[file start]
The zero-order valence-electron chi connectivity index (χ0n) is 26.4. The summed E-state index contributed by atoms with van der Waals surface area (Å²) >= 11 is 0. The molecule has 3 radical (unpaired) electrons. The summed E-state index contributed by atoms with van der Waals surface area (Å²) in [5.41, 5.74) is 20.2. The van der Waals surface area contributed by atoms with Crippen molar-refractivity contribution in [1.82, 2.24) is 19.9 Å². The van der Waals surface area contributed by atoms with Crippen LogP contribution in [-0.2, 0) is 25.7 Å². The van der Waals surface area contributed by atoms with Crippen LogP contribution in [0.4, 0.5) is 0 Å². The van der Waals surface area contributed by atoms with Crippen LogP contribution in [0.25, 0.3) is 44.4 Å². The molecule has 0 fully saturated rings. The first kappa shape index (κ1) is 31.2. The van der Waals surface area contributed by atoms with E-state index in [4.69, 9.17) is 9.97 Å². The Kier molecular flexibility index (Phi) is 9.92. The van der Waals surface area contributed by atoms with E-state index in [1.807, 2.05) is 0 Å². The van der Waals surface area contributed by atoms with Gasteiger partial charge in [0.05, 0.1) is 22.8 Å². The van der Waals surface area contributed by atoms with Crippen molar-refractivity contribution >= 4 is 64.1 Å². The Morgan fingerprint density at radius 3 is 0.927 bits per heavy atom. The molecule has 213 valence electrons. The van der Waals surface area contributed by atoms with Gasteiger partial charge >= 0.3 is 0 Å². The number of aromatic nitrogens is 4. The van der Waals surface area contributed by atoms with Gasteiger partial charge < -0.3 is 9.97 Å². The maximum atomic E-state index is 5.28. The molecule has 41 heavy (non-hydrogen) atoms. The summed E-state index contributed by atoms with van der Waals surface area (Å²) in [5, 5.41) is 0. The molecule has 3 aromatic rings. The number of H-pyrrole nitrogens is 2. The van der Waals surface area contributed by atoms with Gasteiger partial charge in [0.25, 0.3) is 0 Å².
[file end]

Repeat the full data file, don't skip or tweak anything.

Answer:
The zero-order valence-electron chi connectivity index (χ0n) is 26.4. The summed E-state index contributed by atoms with van der Waals surface area (Å²) >= 11 is 0. The molecule has 3 radical (unpaired) electrons. The summed E-state index contributed by atoms with van der Waals surface area (Å²) in [5.41, 5.74) is 20.2. The van der Waals surface area contributed by atoms with Crippen molar-refractivity contribution in [1.82, 2.24) is 19.9 Å². The van der Waals surface area contributed by atoms with Crippen LogP contribution in [-0.2, 0) is 25.7 Å². The van der Waals surface area contributed by atoms with Crippen LogP contribution in [0.4, 0.5) is 0 Å². The van der Waals surface area contributed by atoms with Crippen LogP contribution in [0.25, 0.3) is 44.4 Å². The molecule has 0 fully saturated rings. The first kappa shape index (κ1) is 31.2. The van der Waals surface area contributed by atoms with E-state index in [4.69, 9.17) is 9.97 Å². The Kier molecular flexibility index (Phi) is 9.92. The van der Waals surface area contributed by atoms with E-state index in [1.807, 2.05) is 0 Å². The van der Waals surface area contributed by atoms with Gasteiger partial charge in [0.05, 0.1) is 22.8 Å². The van der Waals surface area contributed by atoms with Crippen molar-refractivity contribution >= 4 is 64.1 Å². The Morgan fingerprint density at radius 3 is 0.927 bits per heavy atom. The molecule has 213 valence electrons. The van der Waals surface area contributed by atoms with Gasteiger partial charge >= 0.3 is 0 Å². The number of aromatic nitrogens is 4. The van der Waals surface area contributed by atoms with Gasteiger partial charge < -0.3 is 9.97 Å². The maximum atomic E-state index is 5.28. The molecule has 41 heavy (non-hydrogen) atoms. The summed E-state index contributed by atoms with van der Waals surface area (Å²) in [5, 5.41) is 0. The molecule has 3 aromatic rings. The number of H-pyrrole nitrogens is 2. The van der Waals surface area contributed by atoms with Gasteiger partial charge in [0.25, 0.3) is 0 Å².